How an Experimental Farm in Japan Gave Rise to Award-Winning Olive Oil

What started as a land restoration project has transformed into an award-winning extra virgin olive oil-producing operation on the southern Japanese island of Kyushu.

By Paolo DeAndreis
Aug. 10, 2023 15:38 UTC

A land restora­tion project lies behind one of Japan’s best extra vir­gin olive oils.

Kunisaki QLiVE Garden, located on Kyushu, one of the south­ern­most of Japan’s main islands, earned a Silver Award at the 2023 NYIOOC World Olive Oil Competition.

Kyushu is well known for its green moun­tain­ous land­scape, hot springs, Japan’s most active vol­canos, and its mild cli­mate. On the north­ern Kunisaki penin­sula, in the Oita pre­fec­ture, olive farm­ing gained momen­tum in the last 10 years.

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Kunisaki city faces the Setonai Sea. It is a warm area with lots of sun­shine,” Takahiro Ohno, gen­eral man­ager of the olive busi­ness pro­mo­tion office of the local Kyusetsu AQUA Corporation, told Olive Oil Times.

The cli­mate here is mostly sim­i­lar to the Mediterranean, mak­ing it suit­able for olive cul­ti­va­tion,” he added.

The project began in 2016 as an ini­tia­tive of Ohno’s com­pany, a waste man­age­ment firm oper­at­ing in a neigh­bor­ing pre­fec­ture.

The com­pany main­tains and man­ages water and sewage sys­tems. To con­tribute to the local com­mu­nity, it decided to ven­ture into agri­cul­ture in Kunisaki,” Ohno said. At the time, thou­sands of olive saplings were planted on an area of approx­i­mately 15 hectares.”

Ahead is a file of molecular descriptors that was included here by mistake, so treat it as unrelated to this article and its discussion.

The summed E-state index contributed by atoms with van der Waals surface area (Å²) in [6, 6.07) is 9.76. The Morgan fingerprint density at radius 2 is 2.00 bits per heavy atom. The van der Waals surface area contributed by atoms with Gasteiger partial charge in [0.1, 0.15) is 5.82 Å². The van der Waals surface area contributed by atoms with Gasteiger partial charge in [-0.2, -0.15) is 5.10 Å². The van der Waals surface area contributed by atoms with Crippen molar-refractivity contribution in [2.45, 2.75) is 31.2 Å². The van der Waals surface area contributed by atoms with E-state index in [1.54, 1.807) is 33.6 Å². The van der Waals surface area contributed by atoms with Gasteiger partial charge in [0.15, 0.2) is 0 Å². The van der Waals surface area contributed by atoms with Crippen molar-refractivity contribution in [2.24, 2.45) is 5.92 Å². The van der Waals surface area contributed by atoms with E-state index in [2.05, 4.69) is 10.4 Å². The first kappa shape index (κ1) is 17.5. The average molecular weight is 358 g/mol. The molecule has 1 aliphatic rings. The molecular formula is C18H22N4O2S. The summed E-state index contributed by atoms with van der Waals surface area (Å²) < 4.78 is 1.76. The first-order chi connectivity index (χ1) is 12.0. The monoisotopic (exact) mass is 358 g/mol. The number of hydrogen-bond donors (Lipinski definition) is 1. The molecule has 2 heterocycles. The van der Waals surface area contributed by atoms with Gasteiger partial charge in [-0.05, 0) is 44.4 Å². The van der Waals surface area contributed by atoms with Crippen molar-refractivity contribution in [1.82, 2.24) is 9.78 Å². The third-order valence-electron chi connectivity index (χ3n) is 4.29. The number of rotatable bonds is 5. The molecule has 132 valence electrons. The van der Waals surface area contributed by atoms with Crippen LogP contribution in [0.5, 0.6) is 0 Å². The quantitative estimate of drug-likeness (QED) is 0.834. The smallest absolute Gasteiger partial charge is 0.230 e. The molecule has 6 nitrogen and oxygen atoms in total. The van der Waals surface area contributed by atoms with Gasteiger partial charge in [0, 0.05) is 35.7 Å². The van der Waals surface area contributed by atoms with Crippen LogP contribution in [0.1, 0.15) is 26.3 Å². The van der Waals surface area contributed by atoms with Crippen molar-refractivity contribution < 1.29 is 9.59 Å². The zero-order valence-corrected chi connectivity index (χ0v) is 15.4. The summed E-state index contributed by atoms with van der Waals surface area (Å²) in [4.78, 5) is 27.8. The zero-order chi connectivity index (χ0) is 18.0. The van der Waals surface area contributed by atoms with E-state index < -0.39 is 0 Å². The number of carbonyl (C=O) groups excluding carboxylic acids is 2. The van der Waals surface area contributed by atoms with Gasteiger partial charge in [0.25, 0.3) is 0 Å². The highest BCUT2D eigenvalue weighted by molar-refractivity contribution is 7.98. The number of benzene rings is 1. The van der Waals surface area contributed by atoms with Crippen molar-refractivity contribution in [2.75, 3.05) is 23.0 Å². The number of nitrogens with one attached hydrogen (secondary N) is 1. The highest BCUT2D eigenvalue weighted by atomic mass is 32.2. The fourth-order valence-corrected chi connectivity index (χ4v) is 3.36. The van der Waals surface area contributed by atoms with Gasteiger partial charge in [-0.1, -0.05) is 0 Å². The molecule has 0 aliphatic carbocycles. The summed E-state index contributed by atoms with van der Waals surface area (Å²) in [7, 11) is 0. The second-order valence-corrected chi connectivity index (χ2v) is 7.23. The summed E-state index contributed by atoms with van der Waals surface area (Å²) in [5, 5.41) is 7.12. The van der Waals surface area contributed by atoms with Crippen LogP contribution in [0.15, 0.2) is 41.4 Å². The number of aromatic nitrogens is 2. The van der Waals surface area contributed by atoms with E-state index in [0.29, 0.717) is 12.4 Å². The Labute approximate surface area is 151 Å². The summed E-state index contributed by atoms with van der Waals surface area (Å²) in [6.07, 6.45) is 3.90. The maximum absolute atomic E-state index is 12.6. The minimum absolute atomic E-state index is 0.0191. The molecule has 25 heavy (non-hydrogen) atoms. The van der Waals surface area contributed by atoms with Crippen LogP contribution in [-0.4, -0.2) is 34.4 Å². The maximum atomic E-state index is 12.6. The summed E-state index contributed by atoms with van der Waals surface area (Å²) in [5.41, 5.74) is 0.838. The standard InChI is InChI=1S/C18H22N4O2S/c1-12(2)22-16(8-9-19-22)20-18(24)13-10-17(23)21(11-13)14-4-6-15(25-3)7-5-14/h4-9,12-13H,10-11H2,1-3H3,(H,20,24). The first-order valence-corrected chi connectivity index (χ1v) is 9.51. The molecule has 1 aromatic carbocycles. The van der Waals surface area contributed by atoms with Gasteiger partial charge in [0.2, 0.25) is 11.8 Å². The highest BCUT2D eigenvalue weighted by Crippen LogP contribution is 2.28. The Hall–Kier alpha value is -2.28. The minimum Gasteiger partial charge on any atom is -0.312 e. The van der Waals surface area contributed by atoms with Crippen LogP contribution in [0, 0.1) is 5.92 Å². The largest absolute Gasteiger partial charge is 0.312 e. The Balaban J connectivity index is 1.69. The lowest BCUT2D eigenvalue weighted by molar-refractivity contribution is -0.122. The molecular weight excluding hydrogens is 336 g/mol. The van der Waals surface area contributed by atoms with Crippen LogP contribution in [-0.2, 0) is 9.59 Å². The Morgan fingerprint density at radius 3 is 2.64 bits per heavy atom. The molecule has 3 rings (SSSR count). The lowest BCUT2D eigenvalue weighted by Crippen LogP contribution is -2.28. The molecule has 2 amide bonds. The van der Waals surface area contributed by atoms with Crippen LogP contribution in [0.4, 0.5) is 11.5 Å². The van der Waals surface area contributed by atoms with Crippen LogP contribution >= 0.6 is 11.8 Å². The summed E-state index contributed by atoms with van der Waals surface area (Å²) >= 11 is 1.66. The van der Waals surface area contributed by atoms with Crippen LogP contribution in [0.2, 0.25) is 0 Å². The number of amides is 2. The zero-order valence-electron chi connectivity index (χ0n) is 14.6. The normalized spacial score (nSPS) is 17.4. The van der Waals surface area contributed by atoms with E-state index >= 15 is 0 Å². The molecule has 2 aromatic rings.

The project was named after its land and com­mu­nity restora­tion goals. The QLiVE name was cre­ated by apply­ing a q’ to the word olive so that it could stand for live’ in good qual­ity,” Ohno said.

In the fol­low­ing years, the grow­ing inter­est in extra vir­gin olive oil and the expe­ri­ence devel­oped by the company’s staff allowed for a fur­ther expan­sion of the groves.

Today, Kunisaki’s approx­i­mately 4,000 olive trees cover 38 hectares, which the com­pany said makes it the largest olive farm in Japan.

QLiVE’s win­ning olive oil at the NYIOOC was its Yumeshizuku blend, which the panel of judges said had the tast­ing sen­sa­tion of herbs, chicory, cin­na­mon and ripe notes.

It is an extra vir­gin olive oil char­ac­ter­ized by very low acid­ity, which does not reach 0.1 per­cent,” Ohno added. Its qual­i­ties come from blend­ing the olives of cul­ti­vars of Italian and Spanish ori­gin. The key to its fla­vors is the per­fect bal­ance of its bit­ter and spicy notes.”

Frantoio, Leccino, Pendolino, Nevadillo and Manzanillo are among the many olive vari­eties grown on the farm for oil pro­duc­tion. Meanwhile, two Italian vari­eties, Taggiasca and Santa Caterina, are pri­mar­ily ded­i­cated to pro­duc­ing table olives.


The com­pany can pro­duce dif­fer­ent extra vir­gin olive oil blends from the same vari­eties by chang­ing the har­vest time. For exam­ple, Yumeshizuku Hayazumi is a robust extra vir­gin olive oil made from early-har­vest olives.

The com­pany also pro­duces Cleave oil, which blends wheat extracts with olive oil made with Italian vari­eties, as well as fla­vored oils made by knead­ing Italian olives and fruits together,” Ohno under­lined.

Along with extra vir­gin olive oil and other blended oils, the com­pany also pro­duces olive leaf pow­der and olive-based skin­care prod­ucts.